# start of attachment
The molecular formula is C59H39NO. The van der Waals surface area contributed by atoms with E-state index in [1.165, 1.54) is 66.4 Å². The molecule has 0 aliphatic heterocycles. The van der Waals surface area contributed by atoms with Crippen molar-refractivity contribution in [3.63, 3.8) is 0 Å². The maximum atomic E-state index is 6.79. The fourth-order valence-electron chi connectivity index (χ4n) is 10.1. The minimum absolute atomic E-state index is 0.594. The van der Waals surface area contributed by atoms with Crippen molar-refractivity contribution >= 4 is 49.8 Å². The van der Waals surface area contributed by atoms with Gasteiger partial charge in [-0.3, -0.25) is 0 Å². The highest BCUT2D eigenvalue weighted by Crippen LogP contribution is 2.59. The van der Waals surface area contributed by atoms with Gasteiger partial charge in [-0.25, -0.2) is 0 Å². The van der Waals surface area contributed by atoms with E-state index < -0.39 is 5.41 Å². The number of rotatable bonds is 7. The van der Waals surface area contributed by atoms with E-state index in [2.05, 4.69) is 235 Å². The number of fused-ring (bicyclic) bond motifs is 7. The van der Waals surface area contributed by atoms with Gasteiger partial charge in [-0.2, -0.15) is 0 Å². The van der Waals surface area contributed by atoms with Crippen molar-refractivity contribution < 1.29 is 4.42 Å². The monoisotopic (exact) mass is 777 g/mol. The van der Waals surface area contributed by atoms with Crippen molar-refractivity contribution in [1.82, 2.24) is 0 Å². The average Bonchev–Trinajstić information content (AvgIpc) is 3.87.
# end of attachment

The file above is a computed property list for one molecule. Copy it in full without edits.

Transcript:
The molecular formula is C59H39NO. The van der Waals surface area contributed by atoms with E-state index in [1.165, 1.54) is 66.4 Å². The molecule has 0 aliphatic heterocycles. The van der Waals surface area contributed by atoms with Crippen molar-refractivity contribution in [3.63, 3.8) is 0 Å². The maximum atomic E-state index is 6.79. The fourth-order valence-electron chi connectivity index (χ4n) is 10.1. The minimum absolute atomic E-state index is 0.594. The van der Waals surface area contributed by atoms with Crippen molar-refractivity contribution >= 4 is 49.8 Å². The van der Waals surface area contributed by atoms with Gasteiger partial charge in [-0.3, -0.25) is 0 Å². The highest BCUT2D eigenvalue weighted by Crippen LogP contribution is 2.59. The van der Waals surface area contributed by atoms with Gasteiger partial charge in [-0.25, -0.2) is 0 Å². The van der Waals surface area contributed by atoms with E-state index < -0.39 is 5.41 Å². The number of rotatable bonds is 7. The van der Waals surface area contributed by atoms with E-state index in [2.05, 4.69) is 235 Å². The number of fused-ring (bicyclic) bond motifs is 7. The van der Waals surface area contributed by atoms with Gasteiger partial charge in [-0.2, -0.15) is 0 Å². The van der Waals surface area contributed by atoms with Crippen molar-refractivity contribution < 1.29 is 4.42 Å². The monoisotopic (exact) mass is 777 g/mol. The van der Waals surface area contributed by atoms with Crippen molar-refractivity contribution in [1.82, 2.24) is 0 Å². The average Bonchev–Trinajstić information content (AvgIpc) is 3.87.